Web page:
problem child of them all (<= 10.6.4) to being the best in class when it
comes to providing an optimal user experience for dual-stacked users
and/or services. Outstanding indeed!

One question, though: Will these improvements find their way into iOS as
well? In particular I can imagine they would nicely fix the bug where
the iOS browser throws an error message and gives up after about 60
seconds, when attempting to connect to a dual-stacked destination from a
network where IPv6 is present, but does not work. This prevents
fail-over to working IPv4 from ever occurring (see bug #8702877).

Best regards,-- 
Tore Anderson
Redpill Linpro AS - http://www.redpill-linpro.com
Tel: +47 21 54 41 27
Josh Graessley 1311352653Fri, 22 Jul 2011 16:37:33 +0000 (UTC)
On Jul 22, 2011, at 12:18 AM, Tore Anderson wrote:

> * Josh Graessley
> 
>> There are some significant changes in Lion.
> 
> This is fantastic news!
> 
> Congratulations and thanks to you, James Woodyatt, and everyone else
> involved in implementing all of these improvements. It appears to me
> that Mac OS X has in a very short while gone from being the worst
> problem child of them all (<= 10.6.4) to being the best in class when it
> comes to providing an optimal user experience for dual-stacked users
> and/or services. Outstanding indeed!
> 
> One question, though: Will these improvements find their way into iOS as
> well? In particular I can imagine they would nicely fix the bug where
> the iOS browser throws an error message and gives up after about 60
> seconds, when attempting to connect to a dual-stacked destination from a
> network where IPv6 is present, but does not work. This prevents
> fail-over to working IPv4 from ever occurring (see bug #8702877).Thank you Tore.

We can only discuss publicly available iOS builds. As soon as there's a new publicly available iOS build, please ping us ;)

If you have an iOS developer account you can discuss any software that may be in beta on the devforums:
https://devforums.apple.com/community/ios/ios...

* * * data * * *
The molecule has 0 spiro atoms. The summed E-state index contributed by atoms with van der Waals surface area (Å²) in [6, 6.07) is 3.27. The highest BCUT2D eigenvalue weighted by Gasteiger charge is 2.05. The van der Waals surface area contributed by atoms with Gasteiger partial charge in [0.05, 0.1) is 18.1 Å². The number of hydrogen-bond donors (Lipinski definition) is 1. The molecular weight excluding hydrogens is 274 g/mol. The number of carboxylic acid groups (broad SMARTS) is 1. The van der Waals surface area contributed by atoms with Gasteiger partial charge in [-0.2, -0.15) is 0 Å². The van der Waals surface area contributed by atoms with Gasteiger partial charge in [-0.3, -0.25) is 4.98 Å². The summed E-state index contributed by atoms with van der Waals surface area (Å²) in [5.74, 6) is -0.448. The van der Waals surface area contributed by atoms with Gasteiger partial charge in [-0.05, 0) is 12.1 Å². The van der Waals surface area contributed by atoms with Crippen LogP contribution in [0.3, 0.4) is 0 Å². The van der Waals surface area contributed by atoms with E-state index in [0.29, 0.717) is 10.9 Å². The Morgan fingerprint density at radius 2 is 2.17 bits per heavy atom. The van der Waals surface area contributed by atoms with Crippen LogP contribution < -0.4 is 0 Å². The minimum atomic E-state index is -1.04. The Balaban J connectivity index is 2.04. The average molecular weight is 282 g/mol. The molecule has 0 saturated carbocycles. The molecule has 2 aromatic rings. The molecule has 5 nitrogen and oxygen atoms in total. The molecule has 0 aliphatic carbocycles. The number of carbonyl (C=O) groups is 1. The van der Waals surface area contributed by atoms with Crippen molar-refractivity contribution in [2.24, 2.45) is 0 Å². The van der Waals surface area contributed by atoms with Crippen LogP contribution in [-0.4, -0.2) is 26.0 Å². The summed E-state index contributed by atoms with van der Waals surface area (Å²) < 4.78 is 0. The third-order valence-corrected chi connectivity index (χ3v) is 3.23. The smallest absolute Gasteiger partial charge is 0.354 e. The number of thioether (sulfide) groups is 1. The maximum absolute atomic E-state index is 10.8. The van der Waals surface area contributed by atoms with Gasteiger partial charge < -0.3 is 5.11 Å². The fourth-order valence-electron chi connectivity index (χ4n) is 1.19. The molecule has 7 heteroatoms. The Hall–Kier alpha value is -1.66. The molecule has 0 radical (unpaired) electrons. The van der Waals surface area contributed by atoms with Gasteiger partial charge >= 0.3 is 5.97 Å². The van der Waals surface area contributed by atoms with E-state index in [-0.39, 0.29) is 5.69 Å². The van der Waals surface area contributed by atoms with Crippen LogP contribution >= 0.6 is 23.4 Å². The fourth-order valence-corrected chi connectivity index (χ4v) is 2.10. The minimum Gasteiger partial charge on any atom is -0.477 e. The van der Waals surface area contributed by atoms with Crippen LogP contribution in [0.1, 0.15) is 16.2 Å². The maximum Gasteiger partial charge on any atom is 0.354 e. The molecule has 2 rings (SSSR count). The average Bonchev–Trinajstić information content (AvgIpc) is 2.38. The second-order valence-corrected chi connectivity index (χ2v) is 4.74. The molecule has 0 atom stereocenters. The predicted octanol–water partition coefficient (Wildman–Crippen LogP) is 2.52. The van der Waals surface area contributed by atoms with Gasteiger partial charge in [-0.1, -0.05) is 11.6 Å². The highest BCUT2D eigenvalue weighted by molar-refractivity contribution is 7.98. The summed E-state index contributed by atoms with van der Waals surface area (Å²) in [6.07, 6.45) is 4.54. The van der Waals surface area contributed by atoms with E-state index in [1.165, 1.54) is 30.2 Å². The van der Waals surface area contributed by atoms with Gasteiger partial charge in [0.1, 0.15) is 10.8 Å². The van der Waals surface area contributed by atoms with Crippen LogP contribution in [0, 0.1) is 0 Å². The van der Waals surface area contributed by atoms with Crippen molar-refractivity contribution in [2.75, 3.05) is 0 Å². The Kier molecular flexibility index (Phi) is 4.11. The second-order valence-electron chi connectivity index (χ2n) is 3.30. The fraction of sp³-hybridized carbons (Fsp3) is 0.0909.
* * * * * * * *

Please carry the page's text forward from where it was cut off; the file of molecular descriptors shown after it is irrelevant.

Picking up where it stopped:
-josh
Sabahattin Gucukoglu 1311370767Fri, 22 Jul 2011 21:39:27 +0000 (UTC)
On 21 Jul 2011, at 19:32, Josh Graessley wrote:
> Most users that aren't on this list don't care if they connect over IPv4 or IPv6. They just care that they connect. The code in CF and NS aims to make sure the user always gets a connection quickly. The code above also addresses issues where a AAAA response is never received (doesn't hold up connecting to IPv4) and issues where the user has some busted equipment that sends routing advertisements for a prefix even though the equipment has no way to route IPv6 traffic. The trade off is that it may be hard to predict whether a connection will occur over IPv6 or IPv4. If an option were added to prefer one address family over the other, it would need to indicate how much longer the user was willing to wait to get the address family of their choice.I'm not sure this works for me.  If we expect that IPv4 will degrade over time, doesn't it follow that the default should be a preference for IPv6 with a short timeout (I'd use 250 ms)?  Otherwise Mac systems will contribute to the degradation as long as IPv4 continues to be faster, while not assisting IPv6 until the time comes for it to be preferable to an already intolerably slow IPv4.  We shouldn't just penalise whichever is the slower.  We do expect that tunnels and transition mechanisms will be penalised as well, even when it's not under user control (EG third-party broker, ISP-supplied 6rd prefix).

But then again, users are users.

Cheers,
Sabahattin
Josh Graessley 1311371715Fri, 22 Jul 2011 21:55:15 +0000 (UTC)
On Jul 22, 2011, at 2:39 PM, Sabahattin Gucukoglu wrote:

> On 21 Jul 2011, at 19:32, Josh Graessley wrote:
>> Most users that aren't on this list don't care if they connect over IPv4 or IPv6. They just care that they connect. The code in CF and NS aims to make sure the user always gets a connection quickly. The code above also addresses issues where a AAAA response is never received (doesn't hold up connecting to IPv4) and issues where the user has some busted equipment that sends routing advertisements for a prefix even though the equipment has no way to route IPv6 traffic. The trade off is that it may be hard to predict whether a connection will occur over IPv6 or IPv4. If an option were added to prefer one address family over the other, it would need to indicate how much longer the user was willing to wait to get the address family of their choice.
> 
> I'm not sure this works for me.  If we expect that IPv4 will degrade over time, doesn't it follow that the default should be a preference for IPv6 with a short timeout (I'd use 250 ms)?  Otherwise Mac systems will contribute to the degradation as long as IPv4 continues to be faster, while not assisting IPv6 until the time comes for it to be preferable to an already intolerably slow IPv4.  We shouldn't just penalise whichever is the slower.  We do expect that tunnels and transition mechanisms will be penalised as well, even when it's not under user control (EG third-party broker, ISP-supplied 6rd prefix).
> 
> But then again, users are users.Could you elaborate on what you mean by:

> Mac systems will contribute to the degradation as long as IPv4 continues to be faster.

In what way is using IPv4 when it is faster than IPv6 a "degradation"?